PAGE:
The discovery of what is believed to be the largest and brightest galaxy ever observed, more than 60 times the size of the Milky Way, may yield clues to one of astronomy's great mysteries: What makes matter in the universe clump together?

Identified at the heart of a distant cluster of a thousand galaxies known as Abell 2029, shown below in a computer-enhanced photograph, the giant galaxy alone contains more than 100 trillion stars, compared to about 3 billion stars in the Milky Way, according to astronomers who reported the find in last Friday's issue of Science.

"If we talk about the galaxy and the halo {the diffused light around it}, then it is the largest object that we are aware of," said Jeffrey R. Kuhn of Michigan State University, a co-author of the study.

Kuhn and his colleagues, Juan M. Uson of the National Radio Astronomy Observatory and Stephen P. Boughn of Haverford College, detected the galaxy by piecing together a mosaic that combined 16 photographs taken by a 36-inch telescope at the Kitt Peak National Observatory in Arizona.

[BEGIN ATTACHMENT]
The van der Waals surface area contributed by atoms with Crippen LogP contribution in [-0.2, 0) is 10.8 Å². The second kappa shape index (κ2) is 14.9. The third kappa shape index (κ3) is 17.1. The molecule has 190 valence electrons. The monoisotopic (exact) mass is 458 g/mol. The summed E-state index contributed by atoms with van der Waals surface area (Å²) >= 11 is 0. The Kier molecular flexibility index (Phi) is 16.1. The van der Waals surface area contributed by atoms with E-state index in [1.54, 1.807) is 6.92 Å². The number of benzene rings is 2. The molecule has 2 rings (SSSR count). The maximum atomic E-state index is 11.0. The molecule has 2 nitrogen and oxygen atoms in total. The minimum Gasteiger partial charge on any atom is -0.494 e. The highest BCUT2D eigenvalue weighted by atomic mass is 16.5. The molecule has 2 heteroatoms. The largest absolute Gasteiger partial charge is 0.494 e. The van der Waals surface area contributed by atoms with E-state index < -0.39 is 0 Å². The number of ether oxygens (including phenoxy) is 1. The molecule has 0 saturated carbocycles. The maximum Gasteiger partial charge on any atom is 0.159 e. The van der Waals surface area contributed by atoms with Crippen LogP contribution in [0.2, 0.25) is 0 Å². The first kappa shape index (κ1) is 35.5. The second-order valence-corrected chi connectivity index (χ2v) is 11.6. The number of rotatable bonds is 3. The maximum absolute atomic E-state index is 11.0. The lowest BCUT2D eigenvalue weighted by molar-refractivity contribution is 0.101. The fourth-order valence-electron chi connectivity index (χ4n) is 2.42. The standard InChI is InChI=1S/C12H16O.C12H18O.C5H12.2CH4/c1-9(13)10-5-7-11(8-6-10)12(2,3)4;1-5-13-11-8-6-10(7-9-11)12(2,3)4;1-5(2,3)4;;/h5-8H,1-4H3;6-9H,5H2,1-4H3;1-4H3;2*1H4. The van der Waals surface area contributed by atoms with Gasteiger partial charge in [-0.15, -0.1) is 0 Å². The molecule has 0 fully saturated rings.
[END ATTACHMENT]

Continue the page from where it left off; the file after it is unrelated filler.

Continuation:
The properties of the supergalaxy -- its apparent density, luminosity and smoothness -- will be studied for insights into the forces that made it form. The dominant theory holds that invisible matter, which gives off no radiation and cannot be detected, helps to provide the gravitational forces that organize such immense structures.